A month ago, a UK study showed that dexamethasone, a commonly used anti-inflammatory drug saved the lives of hospital patients who were seriously ill with COVID-19.
This trial, called the RECOVERY trial, which stands for Randomised Evaluation of COVID-19 therapy, was conducted by the University of Oxford.
According to the research scientists, dexamethasone showed the most benefit for those who were on ventilators where it prevented one in three deaths and for those on oxygen where it prevented one in five deaths.
The drug was only suitable for those already in hospital who were on oxygen therapy or on mechanical ventilation, essentially the most unwell patients.
It did not help those with milder symptoms.
Many treatment protocols worldwide have now been amended to include dexamethasone for those seriously affected by COVID-19.
Dexamethasone is a steroid––a type of medication that can reduce inflammation by imitating hormones, such as cortisol, which are naturally produced by the adrenal glands in the body.
These lab-made steroids, also called corticosteroids, are different from anabolic steroids which are known to be used often by people to increase their muscle mass.
Corticosteroids, such as dexamethasone and prednisolone work in a similar way as those hormones normally found in the body, by slowing or even stopping the immune system processes that trigger inflammation.
The discovery of cortisol and other adrenal hormones as well as the eventual chemical synthesis into its man-made counterparts began in the late 1940s and revolutionised the treatment of countless diseases.
One of the first conditions ever treated with a corticosteroid was rheumatoid arthritis.
Tadeusz Reichstein, Edward Kendall, and Philip Hench were a team of three scientists whose work on hormones of the adrenal glands culminated in the isolation of cortisol.
Their first patient with rheumatoid arthritis, who was injected with the then-experimental drug, was able to walk out of the hospital after the third treatment and go on a three-hour shopping spree despite debilitating pain and joint swelling before.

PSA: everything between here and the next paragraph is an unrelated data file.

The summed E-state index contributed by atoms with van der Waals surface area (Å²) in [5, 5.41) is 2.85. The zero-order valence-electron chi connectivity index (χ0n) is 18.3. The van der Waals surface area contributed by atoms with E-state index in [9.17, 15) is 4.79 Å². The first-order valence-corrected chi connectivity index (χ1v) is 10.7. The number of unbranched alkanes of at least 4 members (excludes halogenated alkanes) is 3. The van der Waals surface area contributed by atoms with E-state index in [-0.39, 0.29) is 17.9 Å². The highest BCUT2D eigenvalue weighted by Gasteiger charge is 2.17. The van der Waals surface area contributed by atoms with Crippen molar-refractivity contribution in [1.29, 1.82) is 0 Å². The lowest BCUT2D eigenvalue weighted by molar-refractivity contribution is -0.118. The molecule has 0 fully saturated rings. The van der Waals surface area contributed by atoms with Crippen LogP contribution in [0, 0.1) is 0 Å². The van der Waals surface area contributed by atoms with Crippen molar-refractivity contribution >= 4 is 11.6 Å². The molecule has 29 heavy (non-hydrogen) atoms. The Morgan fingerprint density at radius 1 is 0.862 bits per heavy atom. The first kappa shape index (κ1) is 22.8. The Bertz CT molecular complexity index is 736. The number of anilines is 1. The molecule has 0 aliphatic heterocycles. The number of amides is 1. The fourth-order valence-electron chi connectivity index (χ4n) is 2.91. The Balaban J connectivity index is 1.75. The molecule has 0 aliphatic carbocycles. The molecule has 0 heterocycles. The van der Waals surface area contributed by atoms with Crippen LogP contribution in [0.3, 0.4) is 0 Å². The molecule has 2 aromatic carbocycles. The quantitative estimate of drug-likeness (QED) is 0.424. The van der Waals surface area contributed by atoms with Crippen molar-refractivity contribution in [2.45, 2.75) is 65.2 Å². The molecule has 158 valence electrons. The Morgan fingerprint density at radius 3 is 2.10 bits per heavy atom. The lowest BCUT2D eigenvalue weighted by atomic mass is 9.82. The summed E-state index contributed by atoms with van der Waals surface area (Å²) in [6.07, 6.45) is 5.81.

This breakthrough back in 1950 used a combination of good science and good luck and the trio managed to take their newly-discovered drug from the lab to the clinic straight to the Nobel Prize in Medicine within 2 years.
In time, corticosteroids have become a critical and life-saving component of treating many inflammatory diseases.
They are now commonplace in the management of asthma, lupus, multiple sclerosis, allergic reactions as well as skin conditions like eczema, and are available in every imaginable form, from pills and inhalers to nasal sprays, injections, creams, and ointments.
Despite their widespread use, the side effects of steroids still remain daunting and they need to be carefully regulated and monitored.
They are amongst the most widely-prescribed drugs in medicine with a global market worth of over $10 billion per year.
Could the humble steroid now be the key to beating COVID-19?
It seems plausible that a drug that works by reducing the body’s immune response may help.
We already know that coronavirus infection triggers an inflammatory response that encourages the body’s own immunity to over-react––the same reaction intended to fight the infection ends up attacking the body’s own cells.
But there is good reason to proceed with caution given the pace at which science has been moving during this pandemic, notwithstanding the fact that several other therapies that were initially heavily touted have since been found to be ineffective or indeed harmful.
Steroids can indeed be unsafe with serious side effects. Especially if given too soon, or to someone with only a mild infection, they can suppress the body’s own system from effectively fighting the virus, hence the recommendation for dexamethasone is currently for only the critically ill.
It does make sense to me that steroids would work for COVID-19.
After all, the virus may be the trigger, but what is killing people all over the world is the body’s immune response to the infection.
However, although randomised and appearing to consist of good quality data, the RECOVERY trial is still yet to be published which means the information presented to us needs to be carefully analysed and subjected to expert review.
Dexamethasone, while appearing promising, may not be the silver bullet hoped for and it is crucial to remember that the rules of science still apply.
After all, in the era of guidelines, protocols and algorithms, the heart of good medicine is using the available evidence, albeit with a personalised approach, to treat the sick with little or no harm.
In the end, as declared by one of the fathers of modern medicine, Sir William Osler (1849-1919), “the good physician treats the disease, but the great physician treats the patient who has the disease.”